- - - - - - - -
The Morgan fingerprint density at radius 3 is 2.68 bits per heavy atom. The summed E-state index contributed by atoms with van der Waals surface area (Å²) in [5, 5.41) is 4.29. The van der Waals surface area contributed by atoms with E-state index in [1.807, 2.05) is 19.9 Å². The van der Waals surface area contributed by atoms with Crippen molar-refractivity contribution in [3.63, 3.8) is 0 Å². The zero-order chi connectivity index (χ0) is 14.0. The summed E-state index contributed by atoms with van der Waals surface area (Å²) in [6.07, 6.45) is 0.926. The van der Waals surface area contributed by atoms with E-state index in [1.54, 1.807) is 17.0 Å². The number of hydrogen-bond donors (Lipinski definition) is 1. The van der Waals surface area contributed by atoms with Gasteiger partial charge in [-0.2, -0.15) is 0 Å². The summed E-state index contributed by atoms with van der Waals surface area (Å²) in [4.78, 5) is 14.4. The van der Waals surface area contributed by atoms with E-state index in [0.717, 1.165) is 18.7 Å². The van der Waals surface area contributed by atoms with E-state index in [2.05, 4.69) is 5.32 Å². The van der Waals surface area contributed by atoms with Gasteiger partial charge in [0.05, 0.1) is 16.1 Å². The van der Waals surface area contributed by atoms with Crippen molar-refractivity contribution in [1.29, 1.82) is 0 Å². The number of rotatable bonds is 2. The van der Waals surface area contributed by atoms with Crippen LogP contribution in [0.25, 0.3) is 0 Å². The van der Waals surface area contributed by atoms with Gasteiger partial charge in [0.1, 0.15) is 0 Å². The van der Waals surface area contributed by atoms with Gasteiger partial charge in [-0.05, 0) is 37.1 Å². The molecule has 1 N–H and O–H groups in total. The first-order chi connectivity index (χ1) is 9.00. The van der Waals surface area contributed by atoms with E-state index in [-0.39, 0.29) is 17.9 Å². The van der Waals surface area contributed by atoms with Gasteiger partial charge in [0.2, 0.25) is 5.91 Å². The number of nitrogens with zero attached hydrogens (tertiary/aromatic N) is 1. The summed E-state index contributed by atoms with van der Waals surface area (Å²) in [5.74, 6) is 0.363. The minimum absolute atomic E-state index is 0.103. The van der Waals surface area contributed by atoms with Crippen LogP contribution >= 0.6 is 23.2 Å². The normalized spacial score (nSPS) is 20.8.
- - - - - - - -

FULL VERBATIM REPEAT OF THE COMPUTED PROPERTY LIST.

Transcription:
The Morgan fingerprint density at radius 3 is 2.68 bits per heavy atom. The summed E-state index contributed by atoms with van der Waals surface area (Å²) in [5, 5.41) is 4.29. The van der Waals surface area contributed by atoms with E-state index in [1.807, 2.05) is 19.9 Å². The van der Waals surface area contributed by atoms with Crippen molar-refractivity contribution in [3.63, 3.8) is 0 Å². The zero-order chi connectivity index (χ0) is 14.0. The summed E-state index contributed by atoms with van der Waals surface area (Å²) in [6.07, 6.45) is 0.926. The van der Waals surface area contributed by atoms with E-state index in [1.54, 1.807) is 17.0 Å². The number of hydrogen-bond donors (Lipinski definition) is 1. The van der Waals surface area contributed by atoms with Gasteiger partial charge in [-0.2, -0.15) is 0 Å². The summed E-state index contributed by atoms with van der Waals surface area (Å²) in [4.78, 5) is 14.4. The van der Waals surface area contributed by atoms with E-state index in [0.717, 1.165) is 18.7 Å². The van der Waals surface area contributed by atoms with E-state index in [2.05, 4.69) is 5.32 Å². The van der Waals surface area contributed by atoms with Gasteiger partial charge in [0.05, 0.1) is 16.1 Å². The van der Waals surface area contributed by atoms with Crippen molar-refractivity contribution in [1.29, 1.82) is 0 Å². The number of rotatable bonds is 2. The van der Waals surface area contributed by atoms with Crippen LogP contribution in [0.25, 0.3) is 0 Å². The van der Waals surface area contributed by atoms with Gasteiger partial charge in [0.1, 0.15) is 0 Å². The van der Waals surface area contributed by atoms with Gasteiger partial charge in [-0.05, 0) is 37.1 Å². The molecule has 1 N–H and O–H groups in total. The first-order chi connectivity index (χ1) is 9.00. The van der Waals surface area contributed by atoms with E-state index in [-0.39, 0.29) is 17.9 Å². The van der Waals surface area contributed by atoms with Gasteiger partial charge in [0.2, 0.25) is 5.91 Å². The number of nitrogens with zero attached hydrogens (tertiary/aromatic N) is 1. The summed E-state index contributed by atoms with van der Waals surface area (Å²) in [5.74, 6) is 0.363. The minimum absolute atomic E-state index is 0.103. The van der Waals surface area contributed by atoms with Crippen LogP contribution >= 0.6 is 23.2 Å². The normalized spacial score (nSPS) is 20.8.